Re: (short version) Re: Last Call: <draft-faltstrom-uri-10.txt> (The Uniform Resource Identifier (URI) DNS Resource Record) to Proposed Standard

Nico Williams <> Fri, 27 February 2015 19:50 UTC

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Date: Fri, 27 Feb 2015 13:50:22 -0600
From: Nico Williams <>
Subject: Re: (short version) Re: Last Call: <draft-faltstrom-uri-10.txt> (The Uniform Resource Identifier (URI) DNS Resource Record) to Proposed Standard
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On Fri, Feb 27, 2015 at 06:27:07PM +0000, Viktor Dukhovni wrote:
> > I would much prefer a Standards-Track document that says to
> > authenticate the origin domainname as follows:
> > 
> >  - use DNSSEC for all DNS queries needed to find the URI RRs and DANE
> > to authenticate the authorities of the resulting URIs
> > 
> > or
> > 
> >  - expect the target authorities to have certificates that
> > authenticate the origin, using SNI if need be.
> > 
> > I would still drop everything related to NAPTR and DDDS.
> That works for me, and is in reasonable alignment with
> 	draft-ietf-dane-srv


> which ignoring the gory details says essentially the same thing,
> but with the choice made dynamically, based on presence of "secure"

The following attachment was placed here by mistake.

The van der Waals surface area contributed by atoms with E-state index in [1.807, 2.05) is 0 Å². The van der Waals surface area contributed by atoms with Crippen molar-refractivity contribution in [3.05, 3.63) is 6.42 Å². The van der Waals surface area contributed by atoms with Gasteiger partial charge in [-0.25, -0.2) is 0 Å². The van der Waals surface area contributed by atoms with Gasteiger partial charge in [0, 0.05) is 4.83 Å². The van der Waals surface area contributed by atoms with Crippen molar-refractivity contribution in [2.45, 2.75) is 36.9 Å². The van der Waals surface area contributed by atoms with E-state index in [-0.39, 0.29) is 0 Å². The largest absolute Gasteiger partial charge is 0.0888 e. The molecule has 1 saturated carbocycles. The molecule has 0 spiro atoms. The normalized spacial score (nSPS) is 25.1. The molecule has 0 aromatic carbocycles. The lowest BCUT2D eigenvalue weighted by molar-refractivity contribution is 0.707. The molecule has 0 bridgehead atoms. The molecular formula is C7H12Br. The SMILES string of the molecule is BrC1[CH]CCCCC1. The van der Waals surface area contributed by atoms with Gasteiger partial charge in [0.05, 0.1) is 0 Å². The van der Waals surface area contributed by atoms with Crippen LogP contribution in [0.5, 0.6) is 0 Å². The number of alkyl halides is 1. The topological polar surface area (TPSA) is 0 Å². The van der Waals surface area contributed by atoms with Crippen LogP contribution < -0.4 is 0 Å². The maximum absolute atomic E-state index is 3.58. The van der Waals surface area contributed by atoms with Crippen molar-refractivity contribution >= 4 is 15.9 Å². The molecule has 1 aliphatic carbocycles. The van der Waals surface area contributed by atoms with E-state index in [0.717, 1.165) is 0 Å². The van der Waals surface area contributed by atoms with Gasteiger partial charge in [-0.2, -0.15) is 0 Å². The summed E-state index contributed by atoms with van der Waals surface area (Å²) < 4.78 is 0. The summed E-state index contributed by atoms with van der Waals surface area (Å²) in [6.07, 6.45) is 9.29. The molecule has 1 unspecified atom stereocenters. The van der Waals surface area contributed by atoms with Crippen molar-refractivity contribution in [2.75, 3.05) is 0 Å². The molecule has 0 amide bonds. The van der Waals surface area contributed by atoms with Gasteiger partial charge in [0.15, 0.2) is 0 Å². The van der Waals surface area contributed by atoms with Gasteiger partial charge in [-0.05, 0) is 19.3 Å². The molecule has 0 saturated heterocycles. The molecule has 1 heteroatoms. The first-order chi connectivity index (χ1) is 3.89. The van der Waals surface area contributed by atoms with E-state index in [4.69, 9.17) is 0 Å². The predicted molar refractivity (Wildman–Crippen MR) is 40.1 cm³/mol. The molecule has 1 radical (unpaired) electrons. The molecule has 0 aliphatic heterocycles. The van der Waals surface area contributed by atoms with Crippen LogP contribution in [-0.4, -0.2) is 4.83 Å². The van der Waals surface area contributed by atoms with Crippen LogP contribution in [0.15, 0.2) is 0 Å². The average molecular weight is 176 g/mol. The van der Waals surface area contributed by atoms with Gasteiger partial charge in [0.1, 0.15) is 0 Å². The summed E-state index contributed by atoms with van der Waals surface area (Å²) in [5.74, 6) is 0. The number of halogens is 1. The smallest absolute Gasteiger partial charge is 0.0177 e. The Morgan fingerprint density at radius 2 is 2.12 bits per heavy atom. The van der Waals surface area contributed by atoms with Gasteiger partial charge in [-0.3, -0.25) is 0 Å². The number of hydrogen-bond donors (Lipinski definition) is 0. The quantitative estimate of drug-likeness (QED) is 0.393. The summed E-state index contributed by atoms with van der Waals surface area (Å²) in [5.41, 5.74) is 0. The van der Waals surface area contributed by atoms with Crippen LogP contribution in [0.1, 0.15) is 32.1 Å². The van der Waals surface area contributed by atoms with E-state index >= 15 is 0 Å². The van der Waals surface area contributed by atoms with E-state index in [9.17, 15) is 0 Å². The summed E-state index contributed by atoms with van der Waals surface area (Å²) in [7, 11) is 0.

> SRV and TLSA RRsets, rather than as a static prior dichotomy.

I did not mean to imply a static choice.  Dynamic is fine.

> I am also fine with the informational variant.  Either way, perhaps
> an informational reference to the DANE SRV draft would be helpful.

The problem with an FYI that doesn't say these things is that people
will make use of the URI RR type without knowing the trap they're
walking into.  A document with proper text will do.

Alternatively, publish a BCP or Standards-Track RFC about how to use
indirection via DNS securely, then publish this I-D with merely a
reference to the former.  I think just fixing this I-D is the easier way
forward, and it's just one short section of prose.

> As an instigator of the security sub-discussion, I just wanted to
> make sure than the document did not claim that introducing indirection
> into HTTPS has minor security consequences.  Rather it is a significant
> change in the threat analysis for any application that makes the switch.

Yes, but given that the RR type has been registered and used, we should
not now hide our heads in the sand.

> Likely there are existing applications that have glossed over this
> issue (going through the motions) with MX and SRV records, but any
> such poor practices are not IMHO sufficient grounds to say that
> the current text's security considerations match the scope of the
> proposed semantics.

Right, SMTP is one thing.  So it's been not secure for ages, but we've
also all understood this (and you're fixing it).  It's different for
*new* uses.

> And I still support the proposed semantics, just with eyes wide
> open to the security implications.